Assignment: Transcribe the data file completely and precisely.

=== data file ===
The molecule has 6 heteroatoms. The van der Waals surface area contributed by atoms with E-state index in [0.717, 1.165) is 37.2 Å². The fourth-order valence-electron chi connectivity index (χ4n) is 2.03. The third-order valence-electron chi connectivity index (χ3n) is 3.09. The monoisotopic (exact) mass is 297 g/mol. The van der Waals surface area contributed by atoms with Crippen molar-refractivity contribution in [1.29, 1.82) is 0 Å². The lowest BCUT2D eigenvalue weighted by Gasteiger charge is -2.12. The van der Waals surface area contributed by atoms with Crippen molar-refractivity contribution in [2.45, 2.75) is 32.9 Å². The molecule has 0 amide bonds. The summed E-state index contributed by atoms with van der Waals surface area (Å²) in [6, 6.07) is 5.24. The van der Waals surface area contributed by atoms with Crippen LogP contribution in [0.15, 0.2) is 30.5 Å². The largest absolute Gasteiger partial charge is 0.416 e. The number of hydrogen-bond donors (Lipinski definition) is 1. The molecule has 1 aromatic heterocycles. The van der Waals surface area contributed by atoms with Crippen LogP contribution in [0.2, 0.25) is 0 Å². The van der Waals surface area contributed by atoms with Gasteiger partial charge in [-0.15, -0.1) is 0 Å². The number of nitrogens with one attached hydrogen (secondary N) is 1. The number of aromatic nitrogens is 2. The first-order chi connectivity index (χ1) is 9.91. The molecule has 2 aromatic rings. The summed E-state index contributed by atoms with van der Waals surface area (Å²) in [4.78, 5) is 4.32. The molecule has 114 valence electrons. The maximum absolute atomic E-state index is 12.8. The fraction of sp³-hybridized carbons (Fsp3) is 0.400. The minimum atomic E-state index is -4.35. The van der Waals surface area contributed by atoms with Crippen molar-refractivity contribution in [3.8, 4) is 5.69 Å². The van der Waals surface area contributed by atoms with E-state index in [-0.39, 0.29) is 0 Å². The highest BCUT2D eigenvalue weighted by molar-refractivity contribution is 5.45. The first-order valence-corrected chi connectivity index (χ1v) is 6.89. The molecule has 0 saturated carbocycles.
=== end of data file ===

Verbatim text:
The molecule has 6 heteroatoms. The van der Waals surface area contributed by atoms with E-state index in [0.717, 1.165) is 37.2 Å². The fourth-order valence-electron chi connectivity index (χ4n) is 2.03. The third-order valence-electron chi connectivity index (χ3n) is 3.09. The monoisotopic (exact) mass is 297 g/mol. The van der Waals surface area contributed by atoms with Crippen molar-refractivity contribution in [1.29, 1.82) is 0 Å². The lowest BCUT2D eigenvalue weighted by Gasteiger charge is -2.12. The van der Waals surface area contributed by atoms with Crippen molar-refractivity contribution in [2.45, 2.75) is 32.9 Å². The molecule has 0 amide bonds. The summed E-state index contributed by atoms with van der Waals surface area (Å²) in [6, 6.07) is 5.24. The van der Waals surface area contributed by atoms with Crippen LogP contribution in [0.15, 0.2) is 30.5 Å². The largest absolute Gasteiger partial charge is 0.416 e. The number of hydrogen-bond donors (Lipinski definition) is 1. The molecule has 1 aromatic heterocycles. The van der Waals surface area contributed by atoms with Crippen LogP contribution in [0.2, 0.25) is 0 Å². The van der Waals surface area contributed by atoms with Gasteiger partial charge in [-0.15, -0.1) is 0 Å². The number of nitrogens with one attached hydrogen (secondary N) is 1. The number of aromatic nitrogens is 2. The first-order chi connectivity index (χ1) is 9.91. The molecule has 2 aromatic rings. The summed E-state index contributed by atoms with van der Waals surface area (Å²) in [4.78, 5) is 4.32. The molecule has 114 valence electrons. The maximum absolute atomic E-state index is 12.8. The fraction of sp³-hybridized carbons (Fsp3) is 0.400. The minimum atomic E-state index is -4.35. The van der Waals surface area contributed by atoms with Crippen molar-refractivity contribution in [3.8, 4) is 5.69 Å². The van der Waals surface area contributed by atoms with E-state index in [-0.39, 0.29) is 0 Å². The highest BCUT2D eigenvalue weighted by molar-refractivity contribution is 5.45. The first-order valence-corrected chi connectivity index (χ1v) is 6.89. The molecule has 0 saturated carbocycles.